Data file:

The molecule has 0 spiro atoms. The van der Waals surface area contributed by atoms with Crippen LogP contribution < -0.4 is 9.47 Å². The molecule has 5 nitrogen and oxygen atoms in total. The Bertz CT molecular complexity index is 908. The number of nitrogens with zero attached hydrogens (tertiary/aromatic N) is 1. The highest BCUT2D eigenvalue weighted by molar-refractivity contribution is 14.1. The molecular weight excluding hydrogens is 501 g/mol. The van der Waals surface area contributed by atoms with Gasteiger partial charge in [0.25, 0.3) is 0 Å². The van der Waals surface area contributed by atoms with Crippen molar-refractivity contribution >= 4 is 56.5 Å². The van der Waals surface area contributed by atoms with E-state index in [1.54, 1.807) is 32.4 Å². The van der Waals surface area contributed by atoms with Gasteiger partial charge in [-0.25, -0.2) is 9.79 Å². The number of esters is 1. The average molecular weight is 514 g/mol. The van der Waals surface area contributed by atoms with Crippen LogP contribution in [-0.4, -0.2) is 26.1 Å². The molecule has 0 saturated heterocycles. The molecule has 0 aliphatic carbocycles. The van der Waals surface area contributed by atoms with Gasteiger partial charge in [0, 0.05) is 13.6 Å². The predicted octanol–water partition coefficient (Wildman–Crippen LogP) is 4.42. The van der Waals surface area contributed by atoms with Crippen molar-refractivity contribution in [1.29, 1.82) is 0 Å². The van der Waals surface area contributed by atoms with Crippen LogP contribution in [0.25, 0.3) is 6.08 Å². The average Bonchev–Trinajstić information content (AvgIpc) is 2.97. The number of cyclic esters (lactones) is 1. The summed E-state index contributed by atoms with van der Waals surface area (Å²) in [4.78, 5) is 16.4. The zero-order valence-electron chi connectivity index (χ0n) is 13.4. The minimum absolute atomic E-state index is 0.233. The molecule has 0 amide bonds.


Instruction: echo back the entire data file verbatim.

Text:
The molecule has 0 spiro atoms. The van der Waals surface area contributed by atoms with Crippen LogP contribution < -0.4 is 9.47 Å². The molecule has 5 nitrogen and oxygen atoms in total. The Bertz CT molecular complexity index is 908. The number of nitrogens with zero attached hydrogens (tertiary/aromatic N) is 1. The highest BCUT2D eigenvalue weighted by molar-refractivity contribution is 14.1. The molecular weight excluding hydrogens is 501 g/mol. The van der Waals surface area contributed by atoms with Gasteiger partial charge in [0.25, 0.3) is 0 Å². The van der Waals surface area contributed by atoms with Crippen molar-refractivity contribution >= 4 is 56.5 Å². The van der Waals surface area contributed by atoms with E-state index in [1.54, 1.807) is 32.4 Å². The van der Waals surface area contributed by atoms with Gasteiger partial charge in [-0.25, -0.2) is 9.79 Å². The number of esters is 1. The average molecular weight is 514 g/mol. The van der Waals surface area contributed by atoms with Crippen LogP contribution in [-0.4, -0.2) is 26.1 Å². The molecule has 0 saturated heterocycles. The molecule has 0 aliphatic carbocycles. The van der Waals surface area contributed by atoms with Gasteiger partial charge in [0, 0.05) is 13.6 Å². The predicted octanol–water partition coefficient (Wildman–Crippen LogP) is 4.42. The van der Waals surface area contributed by atoms with Crippen molar-refractivity contribution in [1.29, 1.82) is 0 Å². The van der Waals surface area contributed by atoms with Crippen LogP contribution in [0.25, 0.3) is 6.08 Å². The average Bonchev–Trinajstić information content (AvgIpc) is 2.97. The number of cyclic esters (lactones) is 1. The summed E-state index contributed by atoms with van der Waals surface area (Å²) in [4.78, 5) is 16.4. The zero-order valence-electron chi connectivity index (χ0n) is 13.4. The minimum absolute atomic E-state index is 0.233. The molecule has 0 amide bonds.